A Look at How Keyless SSL Works

March 28, 2015
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Secure Socket Layer, or SSL for short, is one of the key elements to providing a safe and secure web transaction. Websites that offer financial services or handle confidential user information have for long used SSL technology to encrypt such sensitive data and thus deter hackers from stealing them.

Secure Socket Layer, or SSL for short, is one of the key elements to providing a safe and secure web transaction. Websites that offer financial services or handle confidential user information have for long used SSL technology to encrypt such sensitive data and thus deter hackers from stealing them.

Typically, SSL deployment happens with the help of a public key-private key pair. When a browser requests access to a secure page (https in most cases), it first receives a public key from the web server that is used by the browser to encrypt a random symmetric encryption key. This process is called the encryption handshake. This is then sent to the server along with other required data (which is also encrypted).

Once the server receives this information, it decrypts the data using a private key and processes the information. The output is now passed on to the browser with the help of the random symmetric encryption key. This is now decrypted by the browser before being displayed to the user. The complete process of how this happens is provided in the visual below:

ImageRecently however, CloudFlare has come up with an alternate SSL technology that does not require the traditional handshaking process. In this article, we will take a look at how this technology works and compares with the traditional SSL protocol. But in case you didn’t know what CloudFlare does, here is a brief : CloudFlare is a content delivery network (CDN) that protects websites from sudden traffic surges and potential DDoS (Distributed Denial of Service) attacks. This is achieved through the use of their virtualized servers that are spread across the internet. Here is a video that demonstrates what they do (Courtesy : Arvixe Web Hosting)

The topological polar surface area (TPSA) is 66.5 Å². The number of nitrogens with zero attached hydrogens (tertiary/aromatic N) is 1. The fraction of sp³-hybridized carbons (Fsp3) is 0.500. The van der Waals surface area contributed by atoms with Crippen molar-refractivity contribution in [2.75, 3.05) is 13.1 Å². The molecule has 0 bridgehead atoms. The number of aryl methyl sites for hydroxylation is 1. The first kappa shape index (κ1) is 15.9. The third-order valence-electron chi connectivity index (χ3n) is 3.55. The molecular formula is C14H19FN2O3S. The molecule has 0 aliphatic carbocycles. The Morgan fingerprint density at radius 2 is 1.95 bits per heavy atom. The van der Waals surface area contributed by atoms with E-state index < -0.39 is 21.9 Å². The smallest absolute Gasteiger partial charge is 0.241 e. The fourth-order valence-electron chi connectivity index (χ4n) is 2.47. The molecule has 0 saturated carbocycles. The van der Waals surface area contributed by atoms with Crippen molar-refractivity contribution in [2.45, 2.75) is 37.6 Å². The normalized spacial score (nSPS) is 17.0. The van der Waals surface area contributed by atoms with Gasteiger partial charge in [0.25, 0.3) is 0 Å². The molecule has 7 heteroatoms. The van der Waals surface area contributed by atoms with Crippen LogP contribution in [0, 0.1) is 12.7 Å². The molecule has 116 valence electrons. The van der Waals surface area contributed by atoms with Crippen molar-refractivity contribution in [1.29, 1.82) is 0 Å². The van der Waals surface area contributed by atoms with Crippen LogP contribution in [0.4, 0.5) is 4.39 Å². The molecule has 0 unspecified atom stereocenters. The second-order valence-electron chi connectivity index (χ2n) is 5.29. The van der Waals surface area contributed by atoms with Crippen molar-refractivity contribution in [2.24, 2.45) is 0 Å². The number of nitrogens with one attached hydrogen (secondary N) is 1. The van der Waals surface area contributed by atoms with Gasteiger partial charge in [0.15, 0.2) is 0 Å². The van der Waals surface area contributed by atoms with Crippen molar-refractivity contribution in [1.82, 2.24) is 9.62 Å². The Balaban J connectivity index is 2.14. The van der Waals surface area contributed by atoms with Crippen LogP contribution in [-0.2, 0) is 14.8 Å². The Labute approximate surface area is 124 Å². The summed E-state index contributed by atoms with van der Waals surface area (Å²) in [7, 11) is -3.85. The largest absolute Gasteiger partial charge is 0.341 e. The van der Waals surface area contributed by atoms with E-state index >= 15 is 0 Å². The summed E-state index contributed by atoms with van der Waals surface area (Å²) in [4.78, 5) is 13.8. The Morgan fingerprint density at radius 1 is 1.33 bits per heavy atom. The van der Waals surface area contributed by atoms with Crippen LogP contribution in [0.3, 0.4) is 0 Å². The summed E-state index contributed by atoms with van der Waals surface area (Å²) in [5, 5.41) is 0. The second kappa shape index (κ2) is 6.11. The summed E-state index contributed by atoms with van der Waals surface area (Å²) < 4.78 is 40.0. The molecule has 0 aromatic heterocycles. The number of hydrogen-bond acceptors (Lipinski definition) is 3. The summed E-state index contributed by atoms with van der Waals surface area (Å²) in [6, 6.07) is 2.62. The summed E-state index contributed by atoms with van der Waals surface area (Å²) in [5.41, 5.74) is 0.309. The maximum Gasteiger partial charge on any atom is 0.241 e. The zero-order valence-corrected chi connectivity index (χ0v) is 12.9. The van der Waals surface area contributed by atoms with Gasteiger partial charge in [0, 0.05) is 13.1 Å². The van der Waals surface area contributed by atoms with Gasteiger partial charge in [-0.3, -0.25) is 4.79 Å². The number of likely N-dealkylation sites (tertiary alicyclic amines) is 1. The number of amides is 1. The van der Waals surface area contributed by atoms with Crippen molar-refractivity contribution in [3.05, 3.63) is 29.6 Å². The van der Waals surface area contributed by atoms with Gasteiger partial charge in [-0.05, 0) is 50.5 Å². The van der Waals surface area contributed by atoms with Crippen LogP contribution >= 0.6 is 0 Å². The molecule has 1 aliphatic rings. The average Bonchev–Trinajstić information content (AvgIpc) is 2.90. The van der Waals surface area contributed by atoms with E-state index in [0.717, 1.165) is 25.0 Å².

In keyless SSL used by CloudFlare, the “handshake” operations are typically broken down into two segments. One, the public key operation, and Two, the private key operation. In order to prevent the private key from being handed over to a third party, all aspects of the private key handshaking process happens within the origin website’s infrastructure. To do this, CloudFlare simply sets up a remote key server at the customer’s end. This way, the private part of the handshaking process is complete within the origin web server and thus stays exclusive.

So what happens now is that when a visitor approaches a secure website, the web server first sends out the public key certificate along with the random symmetric encryption key to the browser. At the same time, it passes along the information to the remote key server for signing the public key certificate along with the client and server randoms. This is responded to by the key server once the private key data has been authenticated. Once complete, CloudFlare goes ahead with the rest of the process required to output content to the user. Here is a visual representation of how the keyless SSL works

Cloudflare keyless SSL

So as you can see, keyless SSL does not technically do away with the public key-private key pairs. Instead it has tweaked the Transport Security Layer (TLS) process in a way that is harder to break into.